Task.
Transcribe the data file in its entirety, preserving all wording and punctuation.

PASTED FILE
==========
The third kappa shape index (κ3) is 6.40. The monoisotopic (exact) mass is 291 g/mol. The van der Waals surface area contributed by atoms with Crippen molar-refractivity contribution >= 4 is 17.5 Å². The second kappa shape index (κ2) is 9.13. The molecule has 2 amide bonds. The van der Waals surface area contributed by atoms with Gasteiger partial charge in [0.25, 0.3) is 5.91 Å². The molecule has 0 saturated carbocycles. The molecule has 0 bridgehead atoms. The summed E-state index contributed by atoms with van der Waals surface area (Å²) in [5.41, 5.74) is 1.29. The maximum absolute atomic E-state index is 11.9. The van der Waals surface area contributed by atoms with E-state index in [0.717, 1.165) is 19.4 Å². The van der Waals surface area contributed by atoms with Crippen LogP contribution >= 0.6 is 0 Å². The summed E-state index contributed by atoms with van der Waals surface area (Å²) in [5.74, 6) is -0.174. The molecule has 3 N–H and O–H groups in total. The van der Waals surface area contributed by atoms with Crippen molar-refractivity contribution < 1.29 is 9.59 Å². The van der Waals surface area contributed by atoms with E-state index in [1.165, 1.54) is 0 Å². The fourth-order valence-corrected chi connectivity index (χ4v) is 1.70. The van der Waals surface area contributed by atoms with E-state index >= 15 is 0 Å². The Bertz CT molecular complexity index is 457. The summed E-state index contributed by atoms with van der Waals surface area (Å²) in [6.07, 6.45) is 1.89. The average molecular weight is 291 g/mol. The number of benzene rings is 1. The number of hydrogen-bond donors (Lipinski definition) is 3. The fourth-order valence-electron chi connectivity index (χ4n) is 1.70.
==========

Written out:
The third kappa shape index (κ3) is 6.40. The monoisotopic (exact) mass is 291 g/mol. The van der Waals surface area contributed by atoms with Crippen molar-refractivity contribution >= 4 is 17.5 Å². The second kappa shape index (κ2) is 9.13. The molecule has 2 amide bonds. The van der Waals surface area contributed by atoms with Gasteiger partial charge in [0.25, 0.3) is 5.91 Å². The molecule has 0 saturated carbocycles. The molecule has 0 bridgehead atoms. The summed E-state index contributed by atoms with van der Waals surface area (Å²) in [5.41, 5.74) is 1.29. The maximum absolute atomic E-state index is 11.9. The van der Waals surface area contributed by atoms with E-state index in [0.717, 1.165) is 19.4 Å². The van der Waals surface area contributed by atoms with Crippen LogP contribution >= 0.6 is 0 Å². The summed E-state index contributed by atoms with van der Waals surface area (Å²) in [5.74, 6) is -0.174. The molecule has 3 N–H and O–H groups in total. The van der Waals surface area contributed by atoms with Crippen molar-refractivity contribution < 1.29 is 9.59 Å². The van der Waals surface area contributed by atoms with E-state index in [1.165, 1.54) is 0 Å². The fourth-order valence-corrected chi connectivity index (χ4v) is 1.70. The van der Waals surface area contributed by atoms with E-state index >= 15 is 0 Å². The Bertz CT molecular complexity index is 457. The summed E-state index contributed by atoms with van der Waals surface area (Å²) in [6.07, 6.45) is 1.89. The average molecular weight is 291 g/mol. The number of benzene rings is 1. The number of hydrogen-bond donors (Lipinski definition) is 3. The fourth-order valence-electron chi connectivity index (χ4n) is 1.70.